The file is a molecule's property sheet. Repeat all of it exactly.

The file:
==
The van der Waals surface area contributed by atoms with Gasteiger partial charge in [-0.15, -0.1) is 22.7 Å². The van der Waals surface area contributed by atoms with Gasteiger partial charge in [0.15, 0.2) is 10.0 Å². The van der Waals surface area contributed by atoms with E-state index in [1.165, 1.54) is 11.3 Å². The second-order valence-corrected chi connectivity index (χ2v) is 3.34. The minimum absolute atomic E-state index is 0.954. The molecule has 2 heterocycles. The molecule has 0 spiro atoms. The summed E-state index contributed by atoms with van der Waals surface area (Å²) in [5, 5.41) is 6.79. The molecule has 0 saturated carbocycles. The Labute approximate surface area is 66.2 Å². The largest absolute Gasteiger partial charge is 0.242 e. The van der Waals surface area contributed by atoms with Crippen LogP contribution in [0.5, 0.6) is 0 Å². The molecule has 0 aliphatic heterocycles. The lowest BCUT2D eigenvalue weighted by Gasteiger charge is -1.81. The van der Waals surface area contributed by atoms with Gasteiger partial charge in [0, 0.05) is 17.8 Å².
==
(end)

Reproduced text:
The van der Waals surface area contributed by atoms with Gasteiger partial charge in [-0.15, -0.1) is 22.7 Å². The van der Waals surface area contributed by atoms with Gasteiger partial charge in [0.15, 0.2) is 10.0 Å². The van der Waals surface area contributed by atoms with E-state index in [1.165, 1.54) is 11.3 Å². The second-order valence-corrected chi connectivity index (χ2v) is 3.34. The minimum absolute atomic E-state index is 0.954. The molecule has 2 heterocycles. The molecule has 0 spiro atoms. The summed E-state index contributed by atoms with van der Waals surface area (Å²) in [5, 5.41) is 6.79. The molecule has 0 saturated carbocycles. The Labute approximate surface area is 66.2 Å². The largest absolute Gasteiger partial charge is 0.242 e. The van der Waals surface area contributed by atoms with Crippen LogP contribution in [0.5, 0.6) is 0 Å². The molecule has 0 aliphatic heterocycles. The lowest BCUT2D eigenvalue weighted by Gasteiger charge is -1.81. The van der Waals surface area contributed by atoms with Gasteiger partial charge in [0, 0.05) is 17.8 Å².